Associative Law of Multiplication

The Associative Law of multiplication states that the process or the operation of multiplication obeys the associative law which means that the change in order or grouping of numbers in an expression of numbers does not affect the final results. Its mathematical representation is given below.

A × (B × C) = (A × B) × C

Why Does the Associative Law Not Apply to Subtraction and Division?

A common question that arises when we study Associative law is why this law is not applicable to all four basic arithmetic operators i.e. Addition, subtraction, multiplication, and division. It holds only for addition and multiplication and not for the other two.

The reason is based on the purely mathematical and simple logic that when the associative law is applied to subtraction or division it gives different results for different groups of the same numbers.

Let us understand this concept with one example for each case

We are given three numbers as


According to the associative law: 

(20-5)-1 = 20 – (5 – 1)

Solving the L.H.S of the equation:

(20 – 5) – 1 = 15 – 1 = 14

Now, R.H.S:

20 – (5 – 1) = 20 – 4 = 16

As we can clearly see that L.H.S is not equal to the R.H.S, hence it is proved that associative law does not hold for subtraction.

Now we will apply associative law for division and check its validity.

We are given 36 ÷ 6 ÷ 3

Applying associative law:

(36 ÷ 6) ÷ 3 = 36 ÷ (6 ÷ 3)

Solving L.H.S:

(36 ÷ 6) ÷ 3 = 6 ÷ 3 = 2

Now solving R.H.S:

36 ÷ (6 ÷ 3) = 36 ÷ 2 = 13

Hence, it is clear that R.H.S is not equal to the L.H.S. So, associative law does not hold for the division also.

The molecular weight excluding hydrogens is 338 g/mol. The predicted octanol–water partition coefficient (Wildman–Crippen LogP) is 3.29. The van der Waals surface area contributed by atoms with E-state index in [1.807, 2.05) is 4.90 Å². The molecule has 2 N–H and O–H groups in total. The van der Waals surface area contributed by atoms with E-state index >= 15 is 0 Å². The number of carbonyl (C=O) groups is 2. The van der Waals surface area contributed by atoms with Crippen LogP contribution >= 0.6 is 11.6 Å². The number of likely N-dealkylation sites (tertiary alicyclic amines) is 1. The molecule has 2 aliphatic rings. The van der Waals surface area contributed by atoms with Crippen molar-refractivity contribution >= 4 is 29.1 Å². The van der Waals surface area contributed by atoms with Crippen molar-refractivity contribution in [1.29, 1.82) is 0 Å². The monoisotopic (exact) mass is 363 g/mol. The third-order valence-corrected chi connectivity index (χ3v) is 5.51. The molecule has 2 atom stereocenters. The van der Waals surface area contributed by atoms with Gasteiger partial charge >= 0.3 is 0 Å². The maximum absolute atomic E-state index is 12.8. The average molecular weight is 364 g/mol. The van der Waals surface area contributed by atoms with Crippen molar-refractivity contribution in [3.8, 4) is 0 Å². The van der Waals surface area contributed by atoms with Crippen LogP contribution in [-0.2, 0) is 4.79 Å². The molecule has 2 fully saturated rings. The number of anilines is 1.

Associative law validity

Figure 3 This table represents the validity of associative law for basic arithmetic operators.

Some Examples of the Associative Law in Action

Example 1

Solve the following expressions to verify the Associative Laws of addition and multiplication.

  • (1 + 2) + 3 = 1 + (2 + 3)
  • (1 x 2) x 3 = 1 x (2 x 3)


First, we solve:

(1 + 2) + 3 = 1 + (2 + 3)

Solving L.H.S:

(1 + 2) + 3 = 3 + 3 = 6

Now, solving R.H.S:

1 + (2 + 3) = 1+ 5 = 6

As L.H.S is equal to the R.H.S, we have verified that the associative law holds for the Addition operation. Now, we move on to the next part of the question:

(1 x 2) x 3 = 1 x (2 x 3)

Solving L.H.S:

(1 x 2) x 3 = 2 x 3 = 6

Similarly solving R.H.S:

1 x (2 x 3) = 1 x 6 = 6.

As L.H.S = R.H.S, hence proved that associative law also holds for multiplication.

Example 2

Jon is a grade 1 student and he knows that 3 × 2 = 6. His teacher asks him to solve and find the value of 3 × 2 × 4. Help Jon in finding the correct answer using your ability to use the Associative Law of Multiplication.


As we know, 

the Associative property of multiplication states that

3 × 2 × 4 = (3 × 2) × 4

Jon already knows that  3 × 2 = 6.


We can write as

(3 × 2) × 4 = 6 × 4 = 24.

Therefore the correct answer is 24.

All images/mathematical drawings were created with GeoGebra.